[Skip to Content]
[Skip to Content Landing]
Article
May 10, 1924

PARIS

JAMA. 1924;82(19):1561-1562. doi:10.1001/jama.1924.02650450073023

This article is only available in the PDF format. Download the PDF to view the article, as well as its associated figures and tables.

Abstract

Birth and Death Rates in France During the Last Hundred Years  Last year, Prof. A. Calmette of the Pasteur Institute pointed out that the mortality from infectious diseases had diminished during the last thirty-five years (The Journal, July 7, 1923, p. 54). With preventive measures based on Pasteur's discoveries, we save an average of 90,000 lives a year. But if our public health services were properly organized and the mortality rate of France were brought down to that of Switzerland, the Netherlands, Denmark, Sweden and Norway, we could save 180,000 lives every year, and with such saving the population of France would have remained around 40,000,000. However, since 1806—that is, since exact birth and death statistics have been kept—the birth rate has steadily declined. Recently, Calmette sent to the Academy of Medicine curves of the births and deaths during this period. These show that, during the first half of the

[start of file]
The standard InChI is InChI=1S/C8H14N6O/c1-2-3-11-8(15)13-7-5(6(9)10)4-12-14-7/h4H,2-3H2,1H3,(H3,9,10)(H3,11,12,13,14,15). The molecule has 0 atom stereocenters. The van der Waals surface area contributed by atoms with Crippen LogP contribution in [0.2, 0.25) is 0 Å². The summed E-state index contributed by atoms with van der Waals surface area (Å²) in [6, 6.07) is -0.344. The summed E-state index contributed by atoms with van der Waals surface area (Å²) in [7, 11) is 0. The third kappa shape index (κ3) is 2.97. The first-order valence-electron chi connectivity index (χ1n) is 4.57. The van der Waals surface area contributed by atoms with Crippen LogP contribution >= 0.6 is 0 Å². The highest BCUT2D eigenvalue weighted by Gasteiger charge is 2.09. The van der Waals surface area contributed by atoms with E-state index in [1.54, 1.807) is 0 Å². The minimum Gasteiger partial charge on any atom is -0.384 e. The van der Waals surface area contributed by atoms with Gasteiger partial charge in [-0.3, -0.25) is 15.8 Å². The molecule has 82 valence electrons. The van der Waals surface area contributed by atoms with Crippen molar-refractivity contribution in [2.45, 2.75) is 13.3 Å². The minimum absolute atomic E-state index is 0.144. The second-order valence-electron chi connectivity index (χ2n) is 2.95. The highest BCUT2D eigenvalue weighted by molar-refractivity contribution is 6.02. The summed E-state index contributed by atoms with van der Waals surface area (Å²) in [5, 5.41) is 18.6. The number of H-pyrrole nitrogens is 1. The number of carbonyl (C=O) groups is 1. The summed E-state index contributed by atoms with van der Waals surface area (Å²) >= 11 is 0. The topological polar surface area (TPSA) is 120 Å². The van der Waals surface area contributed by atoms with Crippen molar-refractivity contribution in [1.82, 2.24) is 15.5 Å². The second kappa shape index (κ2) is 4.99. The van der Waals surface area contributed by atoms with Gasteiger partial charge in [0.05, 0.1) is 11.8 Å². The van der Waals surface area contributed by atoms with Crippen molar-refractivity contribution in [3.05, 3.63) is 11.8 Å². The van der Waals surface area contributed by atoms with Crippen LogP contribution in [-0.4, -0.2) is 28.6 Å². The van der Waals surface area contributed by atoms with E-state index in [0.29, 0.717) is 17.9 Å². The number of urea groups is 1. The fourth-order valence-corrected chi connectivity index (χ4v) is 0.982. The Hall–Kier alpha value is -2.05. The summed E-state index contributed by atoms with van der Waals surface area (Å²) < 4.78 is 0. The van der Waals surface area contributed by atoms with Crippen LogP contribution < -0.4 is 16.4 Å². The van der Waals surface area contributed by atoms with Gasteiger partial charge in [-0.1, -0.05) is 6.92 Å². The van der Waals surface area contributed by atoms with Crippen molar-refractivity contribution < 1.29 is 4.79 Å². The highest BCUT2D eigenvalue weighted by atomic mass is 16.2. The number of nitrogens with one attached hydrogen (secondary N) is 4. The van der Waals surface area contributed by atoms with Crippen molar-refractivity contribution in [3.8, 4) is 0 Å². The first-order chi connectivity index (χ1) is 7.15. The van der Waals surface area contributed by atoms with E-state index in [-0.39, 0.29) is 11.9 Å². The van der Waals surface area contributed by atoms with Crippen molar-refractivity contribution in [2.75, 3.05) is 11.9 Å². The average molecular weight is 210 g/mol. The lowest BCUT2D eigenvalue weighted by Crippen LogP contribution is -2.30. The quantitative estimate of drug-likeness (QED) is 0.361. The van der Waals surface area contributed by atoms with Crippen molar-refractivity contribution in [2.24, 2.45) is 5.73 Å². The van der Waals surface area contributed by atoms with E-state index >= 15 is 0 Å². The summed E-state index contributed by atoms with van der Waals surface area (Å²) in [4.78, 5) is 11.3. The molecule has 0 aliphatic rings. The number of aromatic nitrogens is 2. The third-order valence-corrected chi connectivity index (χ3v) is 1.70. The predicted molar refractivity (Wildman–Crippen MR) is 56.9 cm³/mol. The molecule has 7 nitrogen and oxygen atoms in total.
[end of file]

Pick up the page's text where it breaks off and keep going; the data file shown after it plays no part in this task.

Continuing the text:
First Page Preview View Large
First page PDF preview
First page PDF preview
×